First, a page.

The Cubs arent expected to make any more big investments in pitching this winter. Once Carlos Villanuevas two-year, 10 million deal becomes official, they could have as many as eight options for the 2013 rotation (though they realize they were talking up their depth last January before it got shredded).

Hoyer laughed after being asked for an update on Matt Garza (elbow), who has vowed to be ready for spring training.

Just got to follow him on Twitter, Hoyer said. Its all been good so far. He seems really happy and in some ways Im relying on his moods and how he feels about it. And hes been excited about his progress.

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Garza and Jackson were part of the 2008 Tampa Bay Rays team that went from worst to first. Its almost certainly going to be a more gradual process for the Cubs. But this is the time of year where Epstein and Hoyer are going to look at finishing touches and see whats possible.

You look at the team on paper, theres a lot of potential, Jackson said. Ive been on a lot of teams (where) nobody expected you to do anything and you end up going to the World Series. (This is) definitely one of those teams where (youre) a few pieces away from being where you want to be. With the additions (weve made), the team that we have right now, we can go out and win ballgames and have fun and definitely have the city of Chicago behind us.

Morning Update: Cubs open World Series tonight; Hawks lose in shootout

Morning Update: Cubs open World Series tonight; Hawks lose in shootout

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Why Cubs wouldn't pay the price for Andrew Miller and got Aroldis Chapman from Yankees

Why Cubs wouldn't pay the price for Andrew Miller and got Aroldis Chapman from Yankees

CLEVELAND — As the New York Yankees marketed Andrew Miller this summer and prepared for their first sell-off in a generation, their demands started at either Kyle Schwarber or Javier Baez — and the Cubs still would have been forced to throw in more talent to get the All-Star reliever.

This could be the fascinating what-if for this World Series. The Cleveland Indians paid the price, giving up a four-player package headlined by outfielder Clint Frazier (the fifth overall pick in the 2013 draft) and left-hander Justus Sheffield (the No. 31 pick in the 2014 draft) to get what turned out to be the American League Championship Series MVP.

The Cubs didn’t make Schwarber untouchable because they thought he would be ready in time for the World Series, but he’s preparing to be their Game 1 designated hitter on Tuesday night at Progressive Field after a remarkable recovery from major surgery on his left knee.

“It was impossible to avoid some of the names — particularly the Cubs — (with) the year they were having,” Miller said. “Whether I wanted to avoid it or not I heard it. Guys in the clubhouse, our media was certainly bringing it to us.”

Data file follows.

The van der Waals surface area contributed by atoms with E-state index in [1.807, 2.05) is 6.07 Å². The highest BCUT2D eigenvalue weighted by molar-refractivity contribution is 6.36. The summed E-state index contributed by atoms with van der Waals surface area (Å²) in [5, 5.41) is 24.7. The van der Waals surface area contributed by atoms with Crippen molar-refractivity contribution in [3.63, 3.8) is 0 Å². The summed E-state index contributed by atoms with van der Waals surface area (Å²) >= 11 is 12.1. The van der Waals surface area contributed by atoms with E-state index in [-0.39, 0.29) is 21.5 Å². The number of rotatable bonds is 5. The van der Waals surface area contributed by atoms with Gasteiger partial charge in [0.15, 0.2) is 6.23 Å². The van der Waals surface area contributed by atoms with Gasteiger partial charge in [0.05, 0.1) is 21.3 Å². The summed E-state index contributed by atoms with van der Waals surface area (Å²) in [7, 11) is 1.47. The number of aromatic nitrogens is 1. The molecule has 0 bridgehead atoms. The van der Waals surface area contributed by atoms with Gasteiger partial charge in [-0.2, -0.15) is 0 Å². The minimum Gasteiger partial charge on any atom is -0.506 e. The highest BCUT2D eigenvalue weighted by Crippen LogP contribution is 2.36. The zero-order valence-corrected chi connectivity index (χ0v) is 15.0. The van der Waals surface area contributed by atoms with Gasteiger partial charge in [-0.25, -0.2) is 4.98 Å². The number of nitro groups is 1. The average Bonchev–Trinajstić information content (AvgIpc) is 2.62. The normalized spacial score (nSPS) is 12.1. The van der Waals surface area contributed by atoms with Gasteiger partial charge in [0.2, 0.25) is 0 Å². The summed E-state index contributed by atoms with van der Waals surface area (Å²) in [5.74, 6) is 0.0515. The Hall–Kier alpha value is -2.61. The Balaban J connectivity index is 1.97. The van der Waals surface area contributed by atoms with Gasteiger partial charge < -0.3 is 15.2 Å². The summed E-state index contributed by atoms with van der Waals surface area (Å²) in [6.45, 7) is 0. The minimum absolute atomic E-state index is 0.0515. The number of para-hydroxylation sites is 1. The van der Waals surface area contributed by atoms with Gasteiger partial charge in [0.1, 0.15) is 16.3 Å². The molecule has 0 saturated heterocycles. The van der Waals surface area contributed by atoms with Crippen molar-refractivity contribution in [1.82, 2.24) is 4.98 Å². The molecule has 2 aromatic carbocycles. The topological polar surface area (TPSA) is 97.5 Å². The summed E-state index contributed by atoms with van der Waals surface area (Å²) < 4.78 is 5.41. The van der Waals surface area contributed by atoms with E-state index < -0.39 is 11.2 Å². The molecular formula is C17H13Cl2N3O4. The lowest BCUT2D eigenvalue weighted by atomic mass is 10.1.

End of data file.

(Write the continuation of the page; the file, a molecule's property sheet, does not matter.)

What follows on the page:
Even in other possible deals for pitching, the Cubs never came close to selling low on Baez, who broke out as the National League Championship Series co-MVP for his offensive production and defensive wizardry. 

Instead of getting Miller’s late-game dominance for three pennant races — and giving up five potential 30-homer, 100-RBI seasons with Schwarber — the Cubs closed a different blockbuster deal with the Yankees for a left-handed power arm.

The Cubs wanted Aroldis Chapman’s 100-mph fastball to get the last out of the World Series and would rationalize his 30-game suspension to begin this season under Major League Baseball’s domestic-violence policy. Already holding an age-22 All-Star shortstop in Addison Russell, the Cubs surrendered elite prospect Gleyber Torres.

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“Gleyber’s a good baseball player,” Cubs manager Joe Maddon said. “That kid’s going to be really good. So you have to give up something to get something. But also our guys felt if we got Aroldis this year, we’d have a chance to be sitting here and answering this question. And they were right.

“It’s an entirely different thing when you get a guy out there throwing 100 miles an hour. You feel pretty good about it, regardless of who is hitting. So he’s really a big part of why we’re doing this right now.”

Chapman has saved five playoff games — and become that reassuring ninth-inning presence at Wrigley Field — but he clearly responds better to a scripted role.

Miller has been untouchable during the postseason, throwing 11 2/3 scoreless innings and striking out 21 of the 41 batters he’s faced, giving Terry Francona even more freedom to manage a lights-out Cleveland bullpen.

“To be utilized like Miller,” Maddon said, “not everybody is cut from the same cloth mentally, either, or the ability to get loose and prepare. Andrew Miller — having done a variety of different things in the big leagues as a pitcher — is probably more suited to be able to be this guy that can get up in the sixth, seventh, eighth or ninth and warm up in a manner that gets him in the game both mentally and physically.

“Whereas Aroldis — if he wanted to do that — I think that would have had to be done from spring training. He’d have to differentiate his mindset. He’d have to have a different way to get ready. I do notice he throws a heavy baseball before he actually throws a regular baseball. That’s his routine.

“Whether you agree with it or not, that’s just the way it is. So with a guy like Aroldis — to ask him to attempt to dump his routine right now (and) do something else — I think you’re looking for failure right there.

“We stretched him to five outs the other night, which is a good thing, I thought. So now going forward he knows he can do that. But to just haphazardly throw him in the sixth, seventh or ninth, I think would be very difficult to do.”

Even in a World Series featuring historic droughts, Cy Young Award winners, MVP candidates and star managers, this October could come down to the bullpens shaped by deals with the Yankees.

“Both teams made aggressive trades,” Cubs general manager Jed Hoyer said. “Both teams are still standing. There’s something to that.”